The Honors College Academic Plan culminates in the thesis, a required advanced research or creative project completed either in the student’s undergraduate degree program or in the Honors College. The thesis project will promote focus, depth, and independence and will develop creativity, resiliency, and patience. By completing the thesis students will be demonstrating the ability to become producers of knowledge and will create thoughtful and impactful interpretations of provocative questions in their disciplines.
Key Contacts for Honors Thesis Policies and Paperwork
Honors Thesis paperwork and advisement are handled by the Honors Advisement Office in KH D145.
The two primary contacts within this office are:
Frequently Asked Questions
What is an Honors College thesis/culminating project?
It is a faculty-mentored undergraduate research project or creative activity characterized by “intellectual engagement using established scholarly processes to make a meaningful contribution to a project, question, or problem where the outcomes are presented or performed with review, critique or judgment, and both the process and product are based upon disciplinary standards” (University of Oklahoma). The project promotes focus, depth, and independence and develops creativity, resiliency, and patience. By completing the project students demonstrate the ability to become producers of knowledge or creative products, and to create thoughtful and impactful interpretations and analyses of provocative questions in their disciplines.
What are some benefits of doing this?
- Exploring something you are passionate about, defining your career goals and direction
- Building a lasting relationship/network with a faculty member or research team. This can lead to very meaningful letters of recommendation if you apply to internships, scholarships, fellowships, graduate or professional programs, or positions in the workforce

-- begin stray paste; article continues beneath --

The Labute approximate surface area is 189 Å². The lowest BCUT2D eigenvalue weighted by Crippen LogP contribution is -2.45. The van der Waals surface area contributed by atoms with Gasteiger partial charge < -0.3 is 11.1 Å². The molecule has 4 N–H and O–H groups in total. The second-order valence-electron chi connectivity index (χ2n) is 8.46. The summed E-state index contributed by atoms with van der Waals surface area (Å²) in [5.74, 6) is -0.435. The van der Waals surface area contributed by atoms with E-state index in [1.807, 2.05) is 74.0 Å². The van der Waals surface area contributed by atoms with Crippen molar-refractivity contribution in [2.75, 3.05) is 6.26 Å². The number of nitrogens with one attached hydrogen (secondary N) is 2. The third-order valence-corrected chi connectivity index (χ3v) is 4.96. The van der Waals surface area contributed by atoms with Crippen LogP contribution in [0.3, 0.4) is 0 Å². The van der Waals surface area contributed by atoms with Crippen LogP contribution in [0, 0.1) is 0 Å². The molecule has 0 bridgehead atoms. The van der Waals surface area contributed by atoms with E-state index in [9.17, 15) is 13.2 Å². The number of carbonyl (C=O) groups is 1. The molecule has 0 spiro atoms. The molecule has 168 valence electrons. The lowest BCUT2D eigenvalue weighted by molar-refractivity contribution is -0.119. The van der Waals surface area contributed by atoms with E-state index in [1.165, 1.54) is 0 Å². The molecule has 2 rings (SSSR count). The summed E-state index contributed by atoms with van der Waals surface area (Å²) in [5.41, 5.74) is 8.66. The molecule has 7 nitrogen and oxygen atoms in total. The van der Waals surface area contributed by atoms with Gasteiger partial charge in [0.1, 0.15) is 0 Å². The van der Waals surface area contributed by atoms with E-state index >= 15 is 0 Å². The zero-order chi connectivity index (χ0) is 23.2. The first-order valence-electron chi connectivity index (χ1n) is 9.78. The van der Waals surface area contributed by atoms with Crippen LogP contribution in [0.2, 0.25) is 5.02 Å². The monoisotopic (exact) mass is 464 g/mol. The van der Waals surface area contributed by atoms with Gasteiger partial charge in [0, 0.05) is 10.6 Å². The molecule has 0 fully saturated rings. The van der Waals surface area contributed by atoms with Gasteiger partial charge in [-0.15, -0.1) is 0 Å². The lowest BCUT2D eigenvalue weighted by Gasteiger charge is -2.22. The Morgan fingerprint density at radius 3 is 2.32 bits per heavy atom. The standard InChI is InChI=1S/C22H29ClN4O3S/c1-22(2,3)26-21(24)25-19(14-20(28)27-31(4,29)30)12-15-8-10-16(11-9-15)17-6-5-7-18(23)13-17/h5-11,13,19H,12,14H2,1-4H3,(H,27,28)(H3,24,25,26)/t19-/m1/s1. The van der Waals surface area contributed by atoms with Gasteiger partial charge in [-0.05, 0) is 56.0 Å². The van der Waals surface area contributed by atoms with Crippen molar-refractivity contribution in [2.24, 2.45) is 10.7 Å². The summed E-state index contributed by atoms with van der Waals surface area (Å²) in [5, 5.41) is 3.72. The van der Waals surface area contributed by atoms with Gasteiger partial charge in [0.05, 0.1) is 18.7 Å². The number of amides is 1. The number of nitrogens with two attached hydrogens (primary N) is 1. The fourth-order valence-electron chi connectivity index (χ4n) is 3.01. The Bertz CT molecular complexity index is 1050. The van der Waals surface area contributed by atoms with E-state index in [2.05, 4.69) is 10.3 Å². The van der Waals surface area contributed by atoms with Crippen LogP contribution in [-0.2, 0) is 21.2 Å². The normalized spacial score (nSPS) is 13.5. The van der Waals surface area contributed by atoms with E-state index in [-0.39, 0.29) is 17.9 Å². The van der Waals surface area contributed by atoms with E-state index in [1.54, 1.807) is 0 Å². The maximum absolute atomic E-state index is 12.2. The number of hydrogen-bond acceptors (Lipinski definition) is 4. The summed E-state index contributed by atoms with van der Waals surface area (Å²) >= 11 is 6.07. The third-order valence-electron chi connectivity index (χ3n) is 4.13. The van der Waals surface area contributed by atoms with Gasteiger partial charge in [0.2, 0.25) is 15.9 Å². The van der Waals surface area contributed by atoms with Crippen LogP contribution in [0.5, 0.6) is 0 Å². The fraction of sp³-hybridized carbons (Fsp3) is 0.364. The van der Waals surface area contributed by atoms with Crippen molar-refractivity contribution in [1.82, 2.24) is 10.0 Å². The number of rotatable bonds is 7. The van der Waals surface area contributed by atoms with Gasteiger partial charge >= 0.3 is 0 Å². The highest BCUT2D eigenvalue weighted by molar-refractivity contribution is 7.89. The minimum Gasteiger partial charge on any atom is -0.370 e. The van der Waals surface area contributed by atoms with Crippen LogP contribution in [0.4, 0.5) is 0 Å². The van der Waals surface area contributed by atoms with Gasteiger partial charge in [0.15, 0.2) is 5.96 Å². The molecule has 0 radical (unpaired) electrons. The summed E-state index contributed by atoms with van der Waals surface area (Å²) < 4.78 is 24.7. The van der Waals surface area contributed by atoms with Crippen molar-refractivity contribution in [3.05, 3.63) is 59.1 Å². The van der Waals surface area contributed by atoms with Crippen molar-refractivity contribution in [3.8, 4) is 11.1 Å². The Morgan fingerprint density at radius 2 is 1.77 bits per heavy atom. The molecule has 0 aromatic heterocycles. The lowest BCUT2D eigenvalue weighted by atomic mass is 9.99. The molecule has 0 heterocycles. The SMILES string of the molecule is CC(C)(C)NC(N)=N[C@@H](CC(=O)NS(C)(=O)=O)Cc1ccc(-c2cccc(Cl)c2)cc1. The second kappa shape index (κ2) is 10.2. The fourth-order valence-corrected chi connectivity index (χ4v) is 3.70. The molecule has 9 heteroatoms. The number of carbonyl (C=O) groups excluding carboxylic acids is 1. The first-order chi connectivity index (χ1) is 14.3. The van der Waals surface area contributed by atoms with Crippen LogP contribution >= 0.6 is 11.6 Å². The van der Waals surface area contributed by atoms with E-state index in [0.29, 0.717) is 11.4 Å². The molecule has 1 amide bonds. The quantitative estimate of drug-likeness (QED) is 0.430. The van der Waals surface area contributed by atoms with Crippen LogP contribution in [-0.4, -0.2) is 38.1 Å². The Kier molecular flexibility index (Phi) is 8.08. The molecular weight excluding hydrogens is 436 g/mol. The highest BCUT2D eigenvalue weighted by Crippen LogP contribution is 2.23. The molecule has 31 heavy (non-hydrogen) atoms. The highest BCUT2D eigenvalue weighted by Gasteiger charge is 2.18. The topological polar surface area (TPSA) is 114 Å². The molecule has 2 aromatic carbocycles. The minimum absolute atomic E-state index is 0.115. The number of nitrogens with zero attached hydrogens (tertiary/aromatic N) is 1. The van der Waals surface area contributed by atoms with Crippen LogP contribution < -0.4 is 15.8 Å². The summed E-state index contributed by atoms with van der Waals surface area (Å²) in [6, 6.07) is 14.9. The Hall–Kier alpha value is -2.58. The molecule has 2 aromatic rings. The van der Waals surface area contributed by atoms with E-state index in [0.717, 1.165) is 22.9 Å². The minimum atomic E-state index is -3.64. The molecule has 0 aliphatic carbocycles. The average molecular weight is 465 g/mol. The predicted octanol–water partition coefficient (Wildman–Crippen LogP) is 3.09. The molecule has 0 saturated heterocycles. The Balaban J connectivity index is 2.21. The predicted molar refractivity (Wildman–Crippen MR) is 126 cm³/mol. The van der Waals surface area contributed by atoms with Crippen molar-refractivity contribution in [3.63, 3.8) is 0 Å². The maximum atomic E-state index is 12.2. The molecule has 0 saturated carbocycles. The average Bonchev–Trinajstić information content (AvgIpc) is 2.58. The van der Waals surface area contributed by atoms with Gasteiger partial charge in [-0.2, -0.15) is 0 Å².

- Working with and learning from regionally, nationally, or internationally known scholars
- Learning more about the newest technologies, methods, issues, or debates in your field of study
- Building experience that is valuable to your career or your next educational steps. This experience helps your application or resume stand out when searching for educational or employment opportunities
- Sharing the excitement of discovering and communicating clearly about something new
A direct benefit of participating in undergraduate research or creative activity begins in the classroom. When investigating any phenomenon in the classroom or in a discussion, it is easier to understand and to form your own hypotheses or contributions if you have experienced the thought processes involved in discovery or creative work.
Turning your ideas into a project design can be difficult. The Honors College is committed to helping you make the most of this experience and has many resources to help you.
Developing an Idea - What should my culminating project explore?
Think about what interests you, what you would like to learn more about, or what you would like to create. What will enhance your learning experience here at Cal State LA or what will prepare you for your future career or graduate or professional school?
- Create some lists and write down areas that you would like to explore further (from coursework, your own interests, talking to others, scanning scholarly databases in the library, internet searches).